Plantar Fascitis is the inflammation of the thick band of tissue that connects your heel bone to your toes. The condition will result in stabbing pain with your first steps in the morning. The pain will decrease with movement.

Wrapping your foot is simple and will add support and minimize stress on the plantar fascia ligament, helping to relieve both inflammation and pain. You will need athletic tape or an ace bandage; prior to wrapping your foot, make sure that it is clean and dry.

How to wrap your foot for Plantar Fascitis:


Rebounding with Plantar Fascitis. Customer Reviews:

This is in response to plantar fascitis, I decided to run one day on a pavement road with some funky little shoes( No Support) plus i was proably 40 pounds overweight at the time. So surprise on foot was in a lot of pain the next day and I went to the doctor who informed me I had plantar fascitis. I suffered with it for a couple of months and decided I would go to a foot reflexologist one time a week and did hot and cold baths which brought circulation to the area. It seemed that when i started doing these things it took just a few weeks to clear up. I had a menicus problem in my knee but thats another story. I love love the mini trampoline and will start bouncing on it again soon as it so wonderful. Belinda


Hi Sylvia, I had a terrible bout with PF a few years ago before I started rebounding. I also have a very large heel spur on my left foot. After orthotics and many months of limping around, it started to resolve. I have had no issues with rebounding and believe it helps. I also found a book, "Every Woman's Guide To Foot Pain Relief" by biomechanist Katy Bowman to be a tremendous resource. The focus is on your body's alignment and the necessity of stretching muscles.  Hope that helps. Kim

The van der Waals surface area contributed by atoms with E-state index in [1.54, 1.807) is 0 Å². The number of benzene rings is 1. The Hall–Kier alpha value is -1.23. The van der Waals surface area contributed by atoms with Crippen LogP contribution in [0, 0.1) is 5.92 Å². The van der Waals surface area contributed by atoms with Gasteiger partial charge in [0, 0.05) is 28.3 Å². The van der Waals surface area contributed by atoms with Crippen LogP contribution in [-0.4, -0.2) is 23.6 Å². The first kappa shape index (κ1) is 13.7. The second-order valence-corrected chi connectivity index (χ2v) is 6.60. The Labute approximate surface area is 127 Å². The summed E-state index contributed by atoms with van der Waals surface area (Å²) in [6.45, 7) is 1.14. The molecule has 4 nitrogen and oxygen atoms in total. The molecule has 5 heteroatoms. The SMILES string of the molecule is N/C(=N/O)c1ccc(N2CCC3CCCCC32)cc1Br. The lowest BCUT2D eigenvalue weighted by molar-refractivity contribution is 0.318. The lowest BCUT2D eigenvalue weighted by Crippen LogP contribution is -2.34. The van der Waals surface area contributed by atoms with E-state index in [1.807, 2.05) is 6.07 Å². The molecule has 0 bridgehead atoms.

I've had plantar fasciitis, and my podiatrist explained that rebounding, indeed, stretches the fascia and could cause pain.  He suggested that I bounce with firm-soled sneakers, with my orthotics, which helped.  However, I found that bouncing on the front of my foot (in sneakers) while holding the edge of my closet door for balance had the best pain-free experience.  This, of course, limits the movements possible on the rebounder. Marion
(Remark from Sylvia: For balance you can also use a stabilization bar).

In my experience some podiatrists are too ready to dismiss benefits of exercise and too ready to suggest rest and orthotitics my planta fascia was treated well with combination of:

1) zero drop or flat heel shoes with wide toe box for more natural walk eg as made by altar shoes

(2) deep tissue massage underfoot and inner and outer calf muscles if possible before exercise eg rebounding... I found this to be very important and underemphasised by all health professionals I encountered…

(3) calf raising exercises slightly different ones for inner/outer calf muscles

(4) rebounding with reduced duration/intensity and then gradually building up again... If necessary

(5) gentle stretching after exercise

The last thing I would do would be to stop exercise altogether as this would only reduce blood flow to area ...  And I would prefer advice from physio or similar rather than assuming there is no bone structure problem in foot….

Cheers David D


I have plantar fasciitis.  I didn’t ask my podiatrist, since I already know from experience that with bouncing for more than 5 minutes (even light bouncing) barefoot, pain ensues.  I’ve found that wearing a soft foot support (for arches) like an ace bandage, takes care of most of the problem.
QiBounding has been wonderful for relieving and preventing more lymphedema in my arm.  I keep my arms up when I bounce, and it’s great. Sho.